1 Warren Buffett Stock to Buy and Hold Forever

Warren Buffett owns a lot of stocks. Which one is the best?

Jan 18, 2014 at 1:30PM

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So many choices! How do I pick just one? Photo source: Coca-Cola.

Perhaps no one's stocks ideas are more sought after than Warren Buffett's, the investor extraordinaire and CEO of Berkshire Hathaway. Heck, we even wrote an entire free report on the guy.

While Buffett's Berkshire is the holding company for a bunch of well-known business such as Geico, Fruit of the Loom, and Dairy Queen, it holds nearly $100 billion worth of stocks that everyday investors can buy. Since Berkshire's portfolio has more than 40 stocks, we asked three of our analysts to pick one of the stocks they think investors can buy today and hold for the rest of their lives.

Jordan Wathen: American Express (NYSE:AXP) takes my No. 1 spot for three reasons. First, in the processing business, it has charged the highest merchant fees of any processor for decades. Visa, MasterCard, and Discover Financial Services simply don't have the ability to charge a premium price for their services. American Express does, in part because it focuses on higher-income consumers.

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Photo: Georgetown University.

Secondly, American Express has an advantage is signing up new cardholders. Because American Express earns in two ways -- swipe fees, and fees and interest on credit card balances -- it can afford to spend more to capture new customers. Most credit card companies, like Capital One Financial, only earn from interest and penalty fees. So when it comes to promoting their products, American Express has a huge advantage in that its customers are inherently worth more over time.

Finally, the company is a "cannibal" -- a true Charlie Munger stock that eats itself over time by buying back its own shares. In the past 12 months, the company repurchased 4% of all shares outstanding. As it matures, more capital will likely flow back to shareholders through a combination of dividends and repurchases. With average returns on equity over the past two years topping 20%, the company is a consistent cash cow that can afford to reward shareholders for years to come, making it the perfect buy-and-hold Buffett stock.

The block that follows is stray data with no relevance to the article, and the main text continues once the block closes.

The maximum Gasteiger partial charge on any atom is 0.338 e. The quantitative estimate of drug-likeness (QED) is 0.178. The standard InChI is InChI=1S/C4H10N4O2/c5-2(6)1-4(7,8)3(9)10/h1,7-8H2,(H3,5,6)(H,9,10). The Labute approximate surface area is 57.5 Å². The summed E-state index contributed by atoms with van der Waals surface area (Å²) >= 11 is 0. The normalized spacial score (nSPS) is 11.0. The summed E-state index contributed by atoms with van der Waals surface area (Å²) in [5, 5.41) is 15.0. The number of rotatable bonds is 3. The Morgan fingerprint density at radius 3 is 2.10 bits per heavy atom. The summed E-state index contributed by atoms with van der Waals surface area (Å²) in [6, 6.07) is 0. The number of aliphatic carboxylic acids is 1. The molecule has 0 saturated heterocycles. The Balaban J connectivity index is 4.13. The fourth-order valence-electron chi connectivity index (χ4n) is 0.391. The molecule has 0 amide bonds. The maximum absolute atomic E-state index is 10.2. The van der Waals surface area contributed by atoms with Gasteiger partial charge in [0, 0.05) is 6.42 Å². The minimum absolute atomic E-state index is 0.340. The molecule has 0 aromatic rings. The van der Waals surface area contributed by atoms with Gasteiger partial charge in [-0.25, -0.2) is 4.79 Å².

John Maxfield: Reading Berkshire Hathaway's 13F -- a form that discloses an investment manager's holdings of publicly traded stocks -- is a bit like touring the pantheon of American business. In it, you'll find large holdings of Coca-Cola, ExxonMobil, Wal-Mart, Procter & Gamble, and Wells Fargo, among others, all of which are exceptional businesses that have rewarded shareholders handsomely throughout the years.

But if a person were to choose only one stock in this portfolio to buy today and hold forever, it's critical to look into the future and not the past. This precludes, in my opinion companies like Wal-Mart and, to a lesser extent, Berkshire's vast holdings of energy stocks -- in addition to ExxonMobil, Buffett's company holds large positions in Phillips 66, ConocoPhillips, and National Oilwell Varco.

This isn't to say that companies like these are certain to be bad investments. Indeed, if I were a betting man, I'd guess they'll perform admirably over years, if not decades, to come. Yet it doesn't take a wild imagination to conclude that the tide is turning against the likes of Wal-Mart and ConocoPhillips thanks to innovative technologies introduced by companies like Amazon.com and Tesla Motors.


Photo: UPS.

The most ideal stock in Berkshire's portfolio, in turn, is one that marries the old and the new -- one that has proved its mettle but still has arguably its best days ahead. And it's for this reason that I'd choose UPS (NYSE:UPS).

There are three things I feel comfortable predicting. First, the population of the United States will continue to expand. Second, our economy will continue to be fueled by the consumer. And third, our purchasing habits will continue to migrate in favor of e-commerce. Together, these factors seem to cement a positive trajectory for UPS going forward -- absent, of course, Amazon's dream of delivery drones, but that entails another discussion altogether.

Patrick Morris: I'd choose General Electric (NYSE:GE).

Although it is one of the smallest positions in the Berkshire Hathaway public portfolio, standing at only $14 million, or 0.02% of the total, I think it is the best for the long haul. When you consider Buffett had no qualms buying $3 billion of GE during the height of the financial crisis, I also don't think Buffett would bat an eye at my decision, either.


Since we're talking about forever, I'm not going to dive into the current valuation -- although it is compelling -- but instead just look at the broader business. Consider that GE currently has eight business lines, across a wide range of businesses, and it has one of the most diverse revenue streams imaginable.